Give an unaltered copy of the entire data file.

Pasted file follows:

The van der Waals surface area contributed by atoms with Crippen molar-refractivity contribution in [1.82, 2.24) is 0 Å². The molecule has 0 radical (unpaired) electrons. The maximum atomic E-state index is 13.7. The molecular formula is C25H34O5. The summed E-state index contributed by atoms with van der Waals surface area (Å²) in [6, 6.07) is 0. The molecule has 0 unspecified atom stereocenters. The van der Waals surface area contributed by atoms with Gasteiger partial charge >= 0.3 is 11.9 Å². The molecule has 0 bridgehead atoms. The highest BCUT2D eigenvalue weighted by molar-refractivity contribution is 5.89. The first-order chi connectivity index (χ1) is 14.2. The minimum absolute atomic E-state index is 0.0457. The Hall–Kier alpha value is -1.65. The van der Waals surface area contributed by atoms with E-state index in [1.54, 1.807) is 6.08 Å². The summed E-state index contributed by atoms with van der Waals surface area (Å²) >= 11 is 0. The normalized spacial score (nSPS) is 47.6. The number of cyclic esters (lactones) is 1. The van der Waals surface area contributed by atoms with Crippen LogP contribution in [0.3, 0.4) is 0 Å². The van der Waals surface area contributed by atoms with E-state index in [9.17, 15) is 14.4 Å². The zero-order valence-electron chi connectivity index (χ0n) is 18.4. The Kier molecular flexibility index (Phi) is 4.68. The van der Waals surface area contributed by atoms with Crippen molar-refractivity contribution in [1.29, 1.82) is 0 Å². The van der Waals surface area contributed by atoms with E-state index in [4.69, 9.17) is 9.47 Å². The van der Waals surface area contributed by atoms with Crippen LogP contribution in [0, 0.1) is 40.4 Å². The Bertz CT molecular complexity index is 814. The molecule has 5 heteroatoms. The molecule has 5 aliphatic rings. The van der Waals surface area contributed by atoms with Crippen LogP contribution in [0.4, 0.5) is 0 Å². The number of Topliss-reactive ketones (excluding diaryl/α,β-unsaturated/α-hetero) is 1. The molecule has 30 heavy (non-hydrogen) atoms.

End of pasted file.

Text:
The van der Waals surface area contributed by atoms with Crippen molar-refractivity contribution in [1.82, 2.24) is 0 Å². The molecule has 0 radical (unpaired) electrons. The maximum atomic E-state index is 13.7. The molecular formula is C25H34O5. The summed E-state index contributed by atoms with van der Waals surface area (Å²) in [6, 6.07) is 0. The molecule has 0 unspecified atom stereocenters. The van der Waals surface area contributed by atoms with Gasteiger partial charge >= 0.3 is 11.9 Å². The molecule has 0 bridgehead atoms. The highest BCUT2D eigenvalue weighted by molar-refractivity contribution is 5.89. The first-order chi connectivity index (χ1) is 14.2. The minimum absolute atomic E-state index is 0.0457. The Hall–Kier alpha value is -1.65. The van der Waals surface area contributed by atoms with E-state index in [1.54, 1.807) is 6.08 Å². The summed E-state index contributed by atoms with van der Waals surface area (Å²) >= 11 is 0. The normalized spacial score (nSPS) is 47.6. The number of cyclic esters (lactones) is 1. The van der Waals surface area contributed by atoms with Crippen LogP contribution in [0.3, 0.4) is 0 Å². The van der Waals surface area contributed by atoms with E-state index in [9.17, 15) is 14.4 Å². The zero-order valence-electron chi connectivity index (χ0n) is 18.4. The Kier molecular flexibility index (Phi) is 4.68. The van der Waals surface area contributed by atoms with Crippen molar-refractivity contribution in [1.29, 1.82) is 0 Å². The van der Waals surface area contributed by atoms with E-state index in [4.69, 9.17) is 9.47 Å². The van der Waals surface area contributed by atoms with Crippen LogP contribution in [0, 0.1) is 40.4 Å². The Bertz CT molecular complexity index is 814. The molecule has 5 heteroatoms. The molecule has 5 aliphatic rings. The van der Waals surface area contributed by atoms with Crippen LogP contribution in [0.4, 0.5) is 0 Å². The number of Topliss-reactive ketones (excluding diaryl/α,β-unsaturated/α-hetero) is 1. The molecule has 30 heavy (non-hydrogen) atoms.